Intended for healthcare professionals


Cuba pledges 165 health workers to treat Ebola patients in Sierra Leone

BMJ 2014; 349 doi: (Published 12 September 2014) Cite this as: BMJ 2014;349:g5647
  1. Anne Gulland
  1. 1London

The World Health Organization’s director general, Margaret Chan, has welcomed the Cuban government’s offer of 165 nurses and doctors to join the medical response to the outbreak of Ebola virus disease, while reiterating the desperate need for health staff.

In a joint press conference with Chan, Cuba’s health minister, Roberto Morales Ojeda, said that 62 doctors and 103 nurses, all experienced in foreign medical missions, would be travelling to Sierra Leone at the beginning of October to help in the worst ever outbreak of Ebola virus disease.

Chan thanked the Cuban government for its “generosity and solidarity” but said that in the three worst affected countries—Sierra Leone, Liberia, and Guinea—the outbreak was moving faster than the government and international partners could control it. In Liberia recently 70 patients turned up to be treated in a new healthcare facility for 30 patients, said Chan. She added that “today there is not one single bed” in the whole of Liberia for the treatment of patients with the disease.

Figures released by WHO on 12 September put the number of cases in west Africa at 4784, with more than 2400 deaths. However, that figure is likely to be an underestimate.

Chan said, “Our response is running short of nearly everything: from PPE [personal protection equipment], body bags, to mobile laboratories, to isolation wards. But the thing we need most of all is people—healthcare workers.”

Chan and the director general of the United Nations, Ban Ki-moon, have been talking to world leaders, and they are hopeful that the United Kingdom, the United States, France, South Africa, and China will provide more help. However, the offer of workers from Cuba is the largest to date. China already has medical teams in the three worst affected countries, and “they are prepared to do more,” said Chan.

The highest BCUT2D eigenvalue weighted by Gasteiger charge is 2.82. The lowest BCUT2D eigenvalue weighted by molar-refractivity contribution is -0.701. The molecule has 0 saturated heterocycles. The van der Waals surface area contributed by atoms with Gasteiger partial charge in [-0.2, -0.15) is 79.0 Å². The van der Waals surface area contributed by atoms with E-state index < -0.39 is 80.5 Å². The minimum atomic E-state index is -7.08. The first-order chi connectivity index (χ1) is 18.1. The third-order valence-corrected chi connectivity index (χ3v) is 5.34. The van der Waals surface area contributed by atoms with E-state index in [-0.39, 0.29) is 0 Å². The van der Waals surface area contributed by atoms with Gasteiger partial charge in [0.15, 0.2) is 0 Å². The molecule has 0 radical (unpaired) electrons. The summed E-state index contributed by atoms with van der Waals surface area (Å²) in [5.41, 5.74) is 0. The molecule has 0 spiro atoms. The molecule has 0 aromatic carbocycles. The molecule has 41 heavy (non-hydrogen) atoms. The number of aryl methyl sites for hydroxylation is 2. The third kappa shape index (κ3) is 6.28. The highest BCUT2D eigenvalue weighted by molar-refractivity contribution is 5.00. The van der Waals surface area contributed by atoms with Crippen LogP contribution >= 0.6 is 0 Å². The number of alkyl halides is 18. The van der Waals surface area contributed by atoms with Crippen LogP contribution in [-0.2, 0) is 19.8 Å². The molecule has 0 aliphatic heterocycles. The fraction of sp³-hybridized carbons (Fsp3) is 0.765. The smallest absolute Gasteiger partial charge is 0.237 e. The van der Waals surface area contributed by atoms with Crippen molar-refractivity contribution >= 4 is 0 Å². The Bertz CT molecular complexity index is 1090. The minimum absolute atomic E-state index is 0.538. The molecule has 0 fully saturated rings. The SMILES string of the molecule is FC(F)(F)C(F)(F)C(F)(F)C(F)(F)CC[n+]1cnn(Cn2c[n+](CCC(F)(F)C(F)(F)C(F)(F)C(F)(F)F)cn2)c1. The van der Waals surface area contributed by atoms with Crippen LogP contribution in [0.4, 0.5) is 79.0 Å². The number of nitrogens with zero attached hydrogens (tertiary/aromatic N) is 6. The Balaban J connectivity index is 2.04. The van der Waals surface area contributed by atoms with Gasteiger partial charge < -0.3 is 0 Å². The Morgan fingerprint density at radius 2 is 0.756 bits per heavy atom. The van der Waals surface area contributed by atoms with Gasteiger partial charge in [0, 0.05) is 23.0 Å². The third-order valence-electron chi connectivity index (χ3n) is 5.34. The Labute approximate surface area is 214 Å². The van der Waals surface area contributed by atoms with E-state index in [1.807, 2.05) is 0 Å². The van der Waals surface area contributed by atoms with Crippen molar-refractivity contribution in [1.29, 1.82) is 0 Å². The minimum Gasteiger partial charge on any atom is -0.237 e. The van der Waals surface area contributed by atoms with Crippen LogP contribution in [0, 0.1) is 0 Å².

Meanwhile USAID, the US government agency providing humanitarian assistance, has announced a recruitment drive for healthcare workers on its website (

Chan said she could not put an exact figure on the number of doctors and nurses needed, as this depends on how the epidemic evolves, but 500 to 600 doctors and more than 1000 healthcare workers are needed to maintain the existing treatment centres. WHO has deployed 200 experts but does not know how many healthcare workers are currently working in the affected countries.

The ratio of foreign to local workers should be around 80:20, she said, and the World Bank is providing financial support to ensure that local workers are paid and provided with hazard incentives and insurance packages.

Earlier this week the UK Department for International Development announced that it was building a 62 bed treatment centre in Sierra Leone, which would be operated by military engineers and medical staff. However, the centre will take eight weeks to build. The House of Commons International Development Committee criticised the UK government for focusing too much of its aid money on organisations such as the GAVI Alliance, which deliver “quick wins” in the form of childhood vaccination campaigns. The committee’s chair, Malcolm Bruce, said that the Ebola epidemic was an “avoidable tragedy” and a consequence of a weak health system.

“To prevent similar tragedies in the future it is essential that DFID [the Department for International Development] places a clear priority on health systems strengthening and is vocal internationally to persuade other donors to follow its lead,” he said.


Cite this as: BMJ 2014;349:g5647


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